Hurst Class Catalog: Relationship Psychology

Sarah Beck, Staff writer

Calling all psychology majors and minors, or students looking to fulfill their psychology REACH requirement. Have you heard of PSYCH 234: Relationship Psychology? This class truly dives deeply into what long-term committed romantic relationships are, what they look like, the science behind them and more.

This course outlines topics such as how societal trends impact relationships; attraction biases, beliefs and myths about relationships; communication; factors that make relationships last; friendship; love; sexuality; stresses; conflict; power and violence; and breakups and divorce. Relationship Psychology helps to define common themes that link all successful relationships, no matter what the relationship is, whether it be a parent and child, friend, co-worker, peer, or another form of relationship. The material presented in this class is highly applicable to all students in their current and future relationships as well as reflecting on past relationships.

The fact that this class can have an impact on students’ lives is part of what makes this class truly unique. Essentially everyone is experiencing some sort of interpersonal relationship challenge, but college students tend to have more of this interpersonal relationship stress more frequently which is why this class can be so beneficial to students even if they are just taking the class as a REACH requirement. Students are taught how to understand relationship dynamics within their own relationships as well as relationships beyond their own personal experiences.

Relationship Psychology is taught by Melissa Heerboth, Ph.D., Associate Professor of Psychology who has been working at Mercyhurst for the past fourteen years. She grew up in Boston and went to college and graduate school in New Hampshire. She is currently married to a chemistry professor who teaches at Gannon and together they have two black cats named Poppy and Griffin.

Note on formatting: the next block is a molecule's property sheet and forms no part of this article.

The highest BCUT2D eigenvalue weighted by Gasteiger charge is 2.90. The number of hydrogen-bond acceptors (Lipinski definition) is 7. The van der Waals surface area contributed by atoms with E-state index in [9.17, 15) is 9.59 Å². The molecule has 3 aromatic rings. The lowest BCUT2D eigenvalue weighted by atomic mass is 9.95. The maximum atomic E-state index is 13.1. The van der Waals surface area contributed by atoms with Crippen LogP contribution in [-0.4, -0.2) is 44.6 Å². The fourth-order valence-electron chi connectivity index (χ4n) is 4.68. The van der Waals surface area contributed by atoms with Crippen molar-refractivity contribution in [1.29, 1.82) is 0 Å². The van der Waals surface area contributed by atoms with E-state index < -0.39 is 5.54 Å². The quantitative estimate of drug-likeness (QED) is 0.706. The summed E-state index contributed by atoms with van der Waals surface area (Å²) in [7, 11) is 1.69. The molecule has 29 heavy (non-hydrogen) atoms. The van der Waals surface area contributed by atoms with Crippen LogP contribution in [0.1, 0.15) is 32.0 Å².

One of the projects within the course that Heerboth likes to highlight is an assignment where students are instructed to go to a bookstore and analyze the advice that books offer to readers about relationships in retrospect to the course’s textbook.

“I like this exercise because it demonstrates that we are surrounded by people spouting off info about relationships, but so little of it is based on evidence,” Heerboth said. “There’s a real risk of listening to people who don’t know what they’re talking about. There’s a book out there called ‘Men Love Bitches.’ I haven’t read it, but I can’t imagine it’s setting people up for success.” 

Relationship Psychology not only offers students information, but also allows them a space to privately self-reflect to expand their understanding of general human relationships and the science behind them. “I tell my students that if they get through the course without encountering some material that just breaks their heart or is really difficult, personally, to process, they’re probably not reflecting hard enough. I have those experiences still and I’ve been teaching the course for many years.” Heerboth said.

Relationship Psychology will push you outside of your comfort zone as a means for personal growth. This course isn’t offered every semester so be sure to keep a lookout for it when scheduling your upcoming semesters!